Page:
Where do foreign fighters in Syria come from?

The Economist: Poverty does not explain the lure of jihad for Western fighters. Many of them are quite middle-class. Nasser Muthana, a 20-year-old Welshman who goes by the name Abu Muthana al-Yemeni in IS videos, had offers to study medicine from four universities. Nor does a failure to integrate into the societies around them. Photographs of Muhammad Hamidur Rahman, another British fighter thought to have recently been killed, show a young man in a snazzy suit with a slick hairstyle. He worked at Primark, a cheap retailer, in Portsmouth, a city on the English coast. His father ran a curry restaurant. Nor does religious piety. Before leaving for Syria, Yusuf Sarwar and Mohammed Ahmed, two young men from Birmingham who pleaded guilty to terrorism offences in July, ordered copies of “Islam for Dummies” and “The Koran for Dummies” from Amazon. Some fighters are religious novices, says Mr [Shiraz] Maher [of the International Centre for the Study of Radicalisation, in London].

More plausible explanations are the desire to escape the ennui of home and to find an identity. “Some individuals are drawn out there because there is not a lot going on in their own lives,” says Raffaello Pantucci, an analyst at the Royal United Services Institute, a London think-tank. Images of combatants playing snooker, eating sweets and splashing in swimming pools have sometimes suggested that jihad was not unlike a student holiday, without the booze. For young men working in dead-end jobs in drab towns, the brotherhood, glory and guns seem thrilling. Many of Belgium’s fighters come from the dullest of cities, where radicals have concentrated their efforts to get recruits.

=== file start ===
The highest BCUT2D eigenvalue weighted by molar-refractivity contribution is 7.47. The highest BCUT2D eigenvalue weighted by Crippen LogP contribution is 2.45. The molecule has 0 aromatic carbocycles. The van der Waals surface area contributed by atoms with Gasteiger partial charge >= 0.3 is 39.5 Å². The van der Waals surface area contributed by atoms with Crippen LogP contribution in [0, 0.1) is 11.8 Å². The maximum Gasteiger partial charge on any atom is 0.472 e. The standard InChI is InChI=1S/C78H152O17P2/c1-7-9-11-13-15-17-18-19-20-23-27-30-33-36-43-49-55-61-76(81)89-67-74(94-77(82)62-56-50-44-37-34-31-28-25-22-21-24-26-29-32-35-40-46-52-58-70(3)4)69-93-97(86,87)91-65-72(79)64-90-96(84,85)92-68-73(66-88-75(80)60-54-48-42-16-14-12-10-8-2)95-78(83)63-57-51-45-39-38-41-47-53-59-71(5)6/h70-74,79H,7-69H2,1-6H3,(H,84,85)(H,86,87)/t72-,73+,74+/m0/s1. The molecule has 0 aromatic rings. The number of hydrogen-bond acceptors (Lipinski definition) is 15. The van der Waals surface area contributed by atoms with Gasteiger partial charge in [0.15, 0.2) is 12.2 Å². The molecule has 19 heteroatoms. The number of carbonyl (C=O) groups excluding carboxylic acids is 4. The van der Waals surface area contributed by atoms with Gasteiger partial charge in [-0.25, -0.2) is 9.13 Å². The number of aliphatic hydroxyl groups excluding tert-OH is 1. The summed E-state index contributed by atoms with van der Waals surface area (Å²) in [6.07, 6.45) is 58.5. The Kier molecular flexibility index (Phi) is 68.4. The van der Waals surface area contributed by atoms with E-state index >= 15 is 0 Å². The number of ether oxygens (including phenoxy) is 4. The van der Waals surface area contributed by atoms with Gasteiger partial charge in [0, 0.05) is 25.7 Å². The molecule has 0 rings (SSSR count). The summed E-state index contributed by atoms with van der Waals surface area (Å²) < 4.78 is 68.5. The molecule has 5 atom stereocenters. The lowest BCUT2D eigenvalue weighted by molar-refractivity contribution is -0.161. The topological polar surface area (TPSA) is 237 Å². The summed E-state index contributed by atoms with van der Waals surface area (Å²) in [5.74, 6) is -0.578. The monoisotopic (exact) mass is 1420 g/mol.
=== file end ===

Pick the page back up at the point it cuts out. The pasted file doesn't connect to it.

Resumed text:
Jihadist networks and radicals no longer need to base themselves in mosques. Some, such as the one in London’s Finsbury Park, where Abu Hamza shook his hook-hands and praised Osama bin Laden, is now under new management. Others are now more careful about whom they welcome. Small groups can meet instead in garages and flats, where their activities are harder to detect. Jihad-minded Europeans can find all the rabble-rousing they desire online. Thanks to Facebook and Twitter they do not even need to bother with password-protected specialist forums. [Continue reading…]

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